- The Task: Last, have naturally engaging activities for them to try that encourage math talk. Reasoning Puzzles(try them free!), games (like Sink that Ship), Equality Elimination (my newest kind of puzzle) or consider trying some deep tasks from YouCubed! An engaging task takes care of most of the group work problems right from the start.
Those first days of school are a bit tricky and at times a giant blur. SO MANY routines to teach! You don’t know the students yet and it’s all about establishing routines. You want to create a warm, welcoming space, but also have some fun activities to get your kids pumped up to be in your classroom! They are easy prep, meaningful and engaging. Here are three of my favorites to open a school year, able to be fit in at any moment in the day:
People BINGO: This is the “find someone who” game where you get signatures, except this one has a little math flavor.
Math Attitude and Interest Survey: This goes without saying, it’s super important to know how kids feel about math! Give the survey and reflect on their responses, giving you a heads up about their mindset. I loved giving it at the start and the end of the year, and I especially love giving it to my intervention groups.
Reasoning Puzzles: Get the kids talking about math during that first week of school. It’s especially a great activity when you want to set up group work expectations. Students study a puzzle and then try to figure out whether the statements given are true or false.
The first time I taught a math lesson without using worksheets was the worst mind shift ever. Why ditch the worksheets to begin with? Well, my biggest problem with worksheets is that a TON of the work has been done for the child already. The problems are all set up, and a lot of the thinking is pre-determined. Here I’ve got students checking their thinking by writing what they did with place value blocks. Much more eye opening than checking just the answer they got!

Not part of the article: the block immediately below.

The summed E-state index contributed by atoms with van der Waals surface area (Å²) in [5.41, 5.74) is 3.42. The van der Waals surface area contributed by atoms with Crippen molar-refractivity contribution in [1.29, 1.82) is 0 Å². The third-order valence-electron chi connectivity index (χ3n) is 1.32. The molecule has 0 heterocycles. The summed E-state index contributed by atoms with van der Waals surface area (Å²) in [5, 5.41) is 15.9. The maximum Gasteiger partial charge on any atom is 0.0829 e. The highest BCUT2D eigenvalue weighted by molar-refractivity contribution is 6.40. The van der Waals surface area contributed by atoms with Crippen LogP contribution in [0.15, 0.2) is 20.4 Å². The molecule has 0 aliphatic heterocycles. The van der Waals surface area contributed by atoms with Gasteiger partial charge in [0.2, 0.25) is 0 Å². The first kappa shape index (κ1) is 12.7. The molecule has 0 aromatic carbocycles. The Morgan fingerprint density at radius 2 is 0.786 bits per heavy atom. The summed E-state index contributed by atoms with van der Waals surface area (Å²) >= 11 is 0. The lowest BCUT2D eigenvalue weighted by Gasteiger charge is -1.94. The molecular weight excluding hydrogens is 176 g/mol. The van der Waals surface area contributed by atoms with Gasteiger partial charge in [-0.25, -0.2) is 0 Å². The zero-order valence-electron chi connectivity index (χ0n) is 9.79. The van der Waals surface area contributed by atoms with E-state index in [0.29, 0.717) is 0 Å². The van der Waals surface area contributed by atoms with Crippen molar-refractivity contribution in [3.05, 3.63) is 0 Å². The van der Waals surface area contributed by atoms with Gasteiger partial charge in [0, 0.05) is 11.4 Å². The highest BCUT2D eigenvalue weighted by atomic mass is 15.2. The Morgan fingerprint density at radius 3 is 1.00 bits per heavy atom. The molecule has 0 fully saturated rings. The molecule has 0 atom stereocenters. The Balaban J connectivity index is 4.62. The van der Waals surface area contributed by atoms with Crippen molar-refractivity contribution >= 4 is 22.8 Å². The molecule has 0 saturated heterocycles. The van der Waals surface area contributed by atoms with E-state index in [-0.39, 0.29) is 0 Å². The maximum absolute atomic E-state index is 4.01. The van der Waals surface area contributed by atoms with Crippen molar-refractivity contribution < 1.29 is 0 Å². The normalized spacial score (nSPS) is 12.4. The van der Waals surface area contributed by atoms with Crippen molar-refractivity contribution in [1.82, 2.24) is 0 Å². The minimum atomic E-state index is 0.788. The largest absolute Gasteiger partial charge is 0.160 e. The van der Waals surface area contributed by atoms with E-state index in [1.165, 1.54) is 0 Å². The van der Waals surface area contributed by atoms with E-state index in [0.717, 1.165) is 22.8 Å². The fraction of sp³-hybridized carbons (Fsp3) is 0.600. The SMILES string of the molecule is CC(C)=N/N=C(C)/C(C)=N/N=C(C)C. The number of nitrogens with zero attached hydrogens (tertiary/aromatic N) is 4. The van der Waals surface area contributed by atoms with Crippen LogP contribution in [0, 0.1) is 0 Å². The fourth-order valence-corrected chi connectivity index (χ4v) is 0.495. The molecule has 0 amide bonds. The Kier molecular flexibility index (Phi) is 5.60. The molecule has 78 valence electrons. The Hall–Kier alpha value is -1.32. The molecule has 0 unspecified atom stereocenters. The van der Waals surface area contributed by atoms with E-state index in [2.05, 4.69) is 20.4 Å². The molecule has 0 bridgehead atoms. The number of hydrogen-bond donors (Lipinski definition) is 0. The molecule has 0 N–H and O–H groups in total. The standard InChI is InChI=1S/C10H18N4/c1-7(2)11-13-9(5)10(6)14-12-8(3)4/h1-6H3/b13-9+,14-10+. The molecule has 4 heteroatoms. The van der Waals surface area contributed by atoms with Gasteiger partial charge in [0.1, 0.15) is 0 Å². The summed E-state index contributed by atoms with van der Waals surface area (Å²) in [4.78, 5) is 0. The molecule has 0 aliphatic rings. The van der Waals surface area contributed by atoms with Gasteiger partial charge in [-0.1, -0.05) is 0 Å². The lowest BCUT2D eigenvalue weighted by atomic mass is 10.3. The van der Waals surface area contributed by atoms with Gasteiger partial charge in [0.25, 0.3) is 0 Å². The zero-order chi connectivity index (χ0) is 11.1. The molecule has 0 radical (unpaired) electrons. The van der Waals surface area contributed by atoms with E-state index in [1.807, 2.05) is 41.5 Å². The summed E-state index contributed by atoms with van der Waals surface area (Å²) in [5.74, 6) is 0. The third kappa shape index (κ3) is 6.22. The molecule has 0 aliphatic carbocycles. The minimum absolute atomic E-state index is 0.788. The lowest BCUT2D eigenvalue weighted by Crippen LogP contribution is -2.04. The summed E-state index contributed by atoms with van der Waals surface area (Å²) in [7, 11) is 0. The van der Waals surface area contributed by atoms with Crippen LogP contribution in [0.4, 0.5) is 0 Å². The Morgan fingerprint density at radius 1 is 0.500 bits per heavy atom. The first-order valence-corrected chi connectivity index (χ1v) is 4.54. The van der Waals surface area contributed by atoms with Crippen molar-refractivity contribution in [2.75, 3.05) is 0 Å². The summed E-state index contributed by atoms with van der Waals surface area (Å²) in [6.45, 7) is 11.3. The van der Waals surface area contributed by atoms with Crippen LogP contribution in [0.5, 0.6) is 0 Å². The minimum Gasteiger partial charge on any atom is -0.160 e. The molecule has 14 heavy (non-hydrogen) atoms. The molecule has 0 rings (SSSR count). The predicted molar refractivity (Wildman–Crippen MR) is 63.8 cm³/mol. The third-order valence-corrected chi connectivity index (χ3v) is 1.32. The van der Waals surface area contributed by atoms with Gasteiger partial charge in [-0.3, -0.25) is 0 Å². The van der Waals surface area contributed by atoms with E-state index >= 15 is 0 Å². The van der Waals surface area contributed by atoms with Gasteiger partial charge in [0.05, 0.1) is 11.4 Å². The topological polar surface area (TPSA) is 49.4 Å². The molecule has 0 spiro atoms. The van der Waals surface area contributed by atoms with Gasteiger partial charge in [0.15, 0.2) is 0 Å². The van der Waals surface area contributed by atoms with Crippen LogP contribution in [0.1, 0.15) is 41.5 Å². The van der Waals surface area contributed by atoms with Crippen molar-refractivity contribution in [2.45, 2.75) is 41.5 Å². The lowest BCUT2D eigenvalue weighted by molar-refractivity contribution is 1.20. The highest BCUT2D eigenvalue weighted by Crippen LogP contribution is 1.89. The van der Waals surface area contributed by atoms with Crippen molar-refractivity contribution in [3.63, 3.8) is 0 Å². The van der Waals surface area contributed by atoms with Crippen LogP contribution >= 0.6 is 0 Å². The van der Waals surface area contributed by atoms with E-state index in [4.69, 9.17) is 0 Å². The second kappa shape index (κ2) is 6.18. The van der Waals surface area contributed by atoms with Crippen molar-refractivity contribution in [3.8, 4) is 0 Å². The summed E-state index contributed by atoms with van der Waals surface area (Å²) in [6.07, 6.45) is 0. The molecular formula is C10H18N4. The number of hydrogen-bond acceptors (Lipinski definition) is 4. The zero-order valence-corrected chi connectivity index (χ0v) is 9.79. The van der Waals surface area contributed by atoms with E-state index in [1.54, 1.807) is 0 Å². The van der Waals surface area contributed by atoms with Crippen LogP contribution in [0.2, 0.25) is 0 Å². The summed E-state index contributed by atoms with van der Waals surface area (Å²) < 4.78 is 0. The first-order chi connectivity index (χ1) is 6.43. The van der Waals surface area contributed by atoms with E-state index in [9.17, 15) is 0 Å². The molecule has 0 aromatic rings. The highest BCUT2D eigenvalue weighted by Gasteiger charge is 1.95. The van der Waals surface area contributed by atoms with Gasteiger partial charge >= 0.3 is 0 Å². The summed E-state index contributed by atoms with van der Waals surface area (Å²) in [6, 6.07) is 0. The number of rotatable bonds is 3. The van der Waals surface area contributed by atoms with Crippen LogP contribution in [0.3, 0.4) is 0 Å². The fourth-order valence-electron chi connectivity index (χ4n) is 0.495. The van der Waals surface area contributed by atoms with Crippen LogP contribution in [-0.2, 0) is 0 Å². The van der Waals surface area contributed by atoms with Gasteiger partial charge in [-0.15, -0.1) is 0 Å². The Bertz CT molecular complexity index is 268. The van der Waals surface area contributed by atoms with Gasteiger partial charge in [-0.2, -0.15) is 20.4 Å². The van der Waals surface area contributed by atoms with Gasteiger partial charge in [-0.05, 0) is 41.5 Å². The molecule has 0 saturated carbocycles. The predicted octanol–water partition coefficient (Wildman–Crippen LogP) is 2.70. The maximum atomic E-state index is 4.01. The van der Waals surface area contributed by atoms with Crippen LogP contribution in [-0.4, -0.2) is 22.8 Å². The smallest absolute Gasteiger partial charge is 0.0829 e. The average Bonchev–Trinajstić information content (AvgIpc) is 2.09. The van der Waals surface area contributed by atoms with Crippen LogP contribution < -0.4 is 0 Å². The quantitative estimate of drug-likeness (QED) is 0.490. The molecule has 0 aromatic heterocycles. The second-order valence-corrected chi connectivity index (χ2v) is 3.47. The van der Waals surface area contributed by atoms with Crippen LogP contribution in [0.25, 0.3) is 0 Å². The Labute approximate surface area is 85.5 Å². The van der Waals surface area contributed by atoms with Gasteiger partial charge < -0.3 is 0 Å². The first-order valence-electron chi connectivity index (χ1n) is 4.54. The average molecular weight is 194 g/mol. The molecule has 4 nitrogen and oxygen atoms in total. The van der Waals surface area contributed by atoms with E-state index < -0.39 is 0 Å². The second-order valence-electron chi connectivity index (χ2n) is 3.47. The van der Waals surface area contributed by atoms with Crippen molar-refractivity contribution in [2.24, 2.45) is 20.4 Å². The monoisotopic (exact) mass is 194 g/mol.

So in an effort to do this more I tried group work surrounding a key concept using Reasoning Puzzles. I was panicking at the end, wondering what did the students even practice, did they learn anything, and how do I know they learned anything???
What I really wasn’t doing was giving myself enough credit as a professional. There are things that every teacher has in place, or can easily put into place to remedy that panic:
- Observation: Tell me about the time that you gave an assessment and were surprised when someone didn’t do well. Oh? That’s never happened? That’s because you are in their faces all the time and you know what the students are able to do on a daily basis. You’re never surprised because your careful observations tell you when students are lost. How you take notes is probably up to your own personal style, but what you do with those notes we’ll talk about in another blog post.
- Exit slips: One or two problems just to check on the key understandings is all you really need to know if someone understood what was going on. Sometimes we get caught up on things looking “pretty”…and it took me a long time to let that go. My favorite exit slip for whole group, small group or even 1 on 1 teaching is the ever useful post it note.
- Trust in the conversations: You know that when are you are learning something new, you don’t always have to prove it with a worksheet. Sometimes you watch a video, talk to others, write it down. You have multiple learning modalities which is true in the math world as well. Watch their demonstrations and listen to their conversations. They don’t need a piece of paper to prove it EVERY time.
If you are truly very tied to worksheet based mathematics, no one is suggesting you let it all go on the first day. Maybe try something different once a week, but build in the routines for it as well. In coming blog posts I’ll highlight some of those routines and procedures to help us brainstorm together how we can keep students accountable.